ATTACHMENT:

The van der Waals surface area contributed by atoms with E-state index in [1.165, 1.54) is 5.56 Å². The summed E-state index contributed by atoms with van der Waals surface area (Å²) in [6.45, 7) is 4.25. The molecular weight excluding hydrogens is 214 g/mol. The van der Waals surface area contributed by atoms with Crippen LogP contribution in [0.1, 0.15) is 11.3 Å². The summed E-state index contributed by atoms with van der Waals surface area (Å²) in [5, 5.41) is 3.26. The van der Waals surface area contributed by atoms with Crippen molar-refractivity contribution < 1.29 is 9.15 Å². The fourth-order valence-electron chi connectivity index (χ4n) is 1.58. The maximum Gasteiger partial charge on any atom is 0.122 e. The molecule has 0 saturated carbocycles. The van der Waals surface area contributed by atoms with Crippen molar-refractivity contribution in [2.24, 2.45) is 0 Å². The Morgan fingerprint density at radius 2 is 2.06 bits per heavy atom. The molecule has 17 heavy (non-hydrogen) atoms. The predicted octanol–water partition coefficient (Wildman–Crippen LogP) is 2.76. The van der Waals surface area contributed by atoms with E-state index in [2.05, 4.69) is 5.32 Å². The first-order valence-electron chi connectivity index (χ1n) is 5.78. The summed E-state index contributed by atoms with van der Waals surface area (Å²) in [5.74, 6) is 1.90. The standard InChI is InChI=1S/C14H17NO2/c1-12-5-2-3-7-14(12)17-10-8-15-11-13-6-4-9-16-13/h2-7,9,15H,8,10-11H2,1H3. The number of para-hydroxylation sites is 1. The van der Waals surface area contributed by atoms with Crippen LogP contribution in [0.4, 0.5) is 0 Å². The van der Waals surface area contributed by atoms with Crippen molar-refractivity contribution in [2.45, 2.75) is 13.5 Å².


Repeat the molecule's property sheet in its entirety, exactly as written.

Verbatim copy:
The van der Waals surface area contributed by atoms with E-state index in [1.165, 1.54) is 5.56 Å². The summed E-state index contributed by atoms with van der Waals surface area (Å²) in [6.45, 7) is 4.25. The molecular weight excluding hydrogens is 214 g/mol. The van der Waals surface area contributed by atoms with Crippen LogP contribution in [0.1, 0.15) is 11.3 Å². The summed E-state index contributed by atoms with van der Waals surface area (Å²) in [5, 5.41) is 3.26. The van der Waals surface area contributed by atoms with Crippen molar-refractivity contribution < 1.29 is 9.15 Å². The fourth-order valence-electron chi connectivity index (χ4n) is 1.58. The maximum Gasteiger partial charge on any atom is 0.122 e. The molecule has 0 saturated carbocycles. The van der Waals surface area contributed by atoms with Crippen molar-refractivity contribution in [2.24, 2.45) is 0 Å². The Morgan fingerprint density at radius 2 is 2.06 bits per heavy atom. The molecule has 17 heavy (non-hydrogen) atoms. The predicted octanol–water partition coefficient (Wildman–Crippen LogP) is 2.76. The van der Waals surface area contributed by atoms with E-state index in [2.05, 4.69) is 5.32 Å². The first-order valence-electron chi connectivity index (χ1n) is 5.78. The summed E-state index contributed by atoms with van der Waals surface area (Å²) in [5.74, 6) is 1.90. The standard InChI is InChI=1S/C14H17NO2/c1-12-5-2-3-7-14(12)17-10-8-15-11-13-6-4-9-16-13/h2-7,9,15H,8,10-11H2,1H3. The number of para-hydroxylation sites is 1. The van der Waals surface area contributed by atoms with Crippen LogP contribution in [0.4, 0.5) is 0 Å². The van der Waals surface area contributed by atoms with Crippen molar-refractivity contribution in [2.45, 2.75) is 13.5 Å².